Litecoin LTC

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About Litecoin

About Litecoin

Founded two years after Bitcoin, Litecoin (or LTC, or Ł) has proven itself one of the most enduringly popular altcoins. Designed as a leaner, more agile currency, it can be traded more quickly than BTC, and there are a greater number of coins available.

The currency was invented in 2011 by Charlie Lee as a supplement to the main currency. Both BTC and LTC rely on a ‘proof of work’ system, whereby a single party proves to others that computational effort has been put toward a specific purpose. This effort is what prevents bad actors from taking over the network — the amount of work necessary would make such a think impossible.

  • LTC is divisible into millilitecoins (mŁ), which are a thousandth of a single LTC, and microlitecoins (μŁ), which are a millionth.
  • There can only ever be 84 million Litecoins. This is guaranteed fundamentally by the mathematics upon which the currency is based.
  • A Litecoin block is mined every 2.5 minutes, releasing 25 new coins.
  • Halving event occurs once every 840,000 blocks, which works out roughly once every four years.
  • The transaction fee for LTC is just under $0.05, compared with more than $0.50 for BTC.
What determines Litecoin’s price?

Several factors inform the value of LTC. There are as follows:

Supply and Demand

Like that of just about every commodity, the Litecoin value is driven by supply and demand. If tomorrow investors were to want more LTC, then other investors would be able to charge more for it.


A feature common to both BTC and LTC is a regular halving of the reward meted out for new blocks. At the launch of the currency, those who successfully mined a new block were given 50 LTC. This was halved to 25 on August 25th, 2015, and then again to 12.5 on August 5th, 2019.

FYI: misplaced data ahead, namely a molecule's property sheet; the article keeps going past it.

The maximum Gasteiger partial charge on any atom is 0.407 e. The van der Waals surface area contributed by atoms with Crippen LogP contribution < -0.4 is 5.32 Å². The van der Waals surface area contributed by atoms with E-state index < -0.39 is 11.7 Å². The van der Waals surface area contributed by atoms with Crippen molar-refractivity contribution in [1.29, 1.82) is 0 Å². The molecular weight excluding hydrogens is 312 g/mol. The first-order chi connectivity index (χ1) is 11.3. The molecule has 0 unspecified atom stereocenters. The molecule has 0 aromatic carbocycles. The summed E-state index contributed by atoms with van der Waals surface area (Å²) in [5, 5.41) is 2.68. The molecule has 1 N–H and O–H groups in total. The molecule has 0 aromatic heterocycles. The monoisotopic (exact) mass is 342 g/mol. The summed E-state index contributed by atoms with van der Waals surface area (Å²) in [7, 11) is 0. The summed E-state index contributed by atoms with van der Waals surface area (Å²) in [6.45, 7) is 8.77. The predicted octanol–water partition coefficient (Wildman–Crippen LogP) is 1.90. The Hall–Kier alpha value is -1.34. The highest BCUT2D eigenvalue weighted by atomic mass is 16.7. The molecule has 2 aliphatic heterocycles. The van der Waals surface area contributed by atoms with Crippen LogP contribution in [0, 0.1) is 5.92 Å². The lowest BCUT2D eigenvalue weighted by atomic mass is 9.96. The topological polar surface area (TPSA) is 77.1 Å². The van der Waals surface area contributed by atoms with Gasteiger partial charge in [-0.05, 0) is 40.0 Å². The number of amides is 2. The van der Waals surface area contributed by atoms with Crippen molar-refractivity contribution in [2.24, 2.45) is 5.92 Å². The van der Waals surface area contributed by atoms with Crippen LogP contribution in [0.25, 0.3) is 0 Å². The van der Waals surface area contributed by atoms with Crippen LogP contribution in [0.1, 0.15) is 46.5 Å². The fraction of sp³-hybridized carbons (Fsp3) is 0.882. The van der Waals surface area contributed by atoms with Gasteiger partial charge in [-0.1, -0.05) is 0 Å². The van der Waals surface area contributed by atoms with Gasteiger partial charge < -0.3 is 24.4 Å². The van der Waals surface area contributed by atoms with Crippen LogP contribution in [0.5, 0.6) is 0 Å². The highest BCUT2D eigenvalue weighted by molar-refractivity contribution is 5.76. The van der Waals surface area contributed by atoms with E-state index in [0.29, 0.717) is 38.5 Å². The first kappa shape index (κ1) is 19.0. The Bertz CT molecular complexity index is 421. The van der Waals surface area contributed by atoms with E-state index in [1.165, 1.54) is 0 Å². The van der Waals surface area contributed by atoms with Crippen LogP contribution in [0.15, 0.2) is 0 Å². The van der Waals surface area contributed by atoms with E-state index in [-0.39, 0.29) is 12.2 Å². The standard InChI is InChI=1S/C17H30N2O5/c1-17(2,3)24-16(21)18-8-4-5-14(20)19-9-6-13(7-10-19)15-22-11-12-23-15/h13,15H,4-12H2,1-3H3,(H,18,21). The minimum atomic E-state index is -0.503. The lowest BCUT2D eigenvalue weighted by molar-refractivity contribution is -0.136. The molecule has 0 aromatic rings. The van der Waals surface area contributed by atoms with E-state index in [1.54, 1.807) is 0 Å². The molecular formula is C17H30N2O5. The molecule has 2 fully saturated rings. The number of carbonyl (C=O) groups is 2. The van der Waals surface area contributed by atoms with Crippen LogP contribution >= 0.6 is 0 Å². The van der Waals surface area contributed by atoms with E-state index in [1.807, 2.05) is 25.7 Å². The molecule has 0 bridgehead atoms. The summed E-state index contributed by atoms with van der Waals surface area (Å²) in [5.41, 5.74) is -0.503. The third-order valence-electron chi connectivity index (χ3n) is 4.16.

This event restricts the new supply of coins into the market. Reducing the new supply reduces the selling pressure as miners are given less and less LTC as a reward. As a consequence, halvings tend to drive the price of a coin up.


Bitcoin is so huge and influential that rises and falls in the price of the currency tend to have ripple effects across crypto as a whole. If investors are bullish about BTC, the chances are that LTC will feel the benefit, too. In fact, this is especially the case with LTC for two reasons; first, they are based on similar fundamental architectures; second, given that LTC followed swiftly in the wake of BTC, it’s probable that investors in LTC are also investors in BTC — and thus there’s a stubborn link between the two.

Litecoin Price History

At its inception, the price of Litecoin was negligible, sitting at less than $0.01. Over the period between 2011 and 2013, it steadily climbed to three dollars. It was then that the first bull run up to $50 arrived. This was small change, however, when compared with what was to come.

As part of a general surge in the price of crypto towards the end of 2017, the price of Litecoin recorded a new high in late December, settling on $360 and representing an 8200% increase, year-on-year. You can see a detailed history of the Litecoin price on our Litecoin chart.

Litecoin Price Prediction

It’s difficult to predict the future trajectory of any given cryptocurrency. Any of the predictions we offer here are speculatory and should not be interpreted as investment advice. Investment in Litecoin, like investment in any other commodity (digital or otherwise) carries the risk that you’ll eventually lose your investment. In the case of crypto, the value could theoretically slip to zero.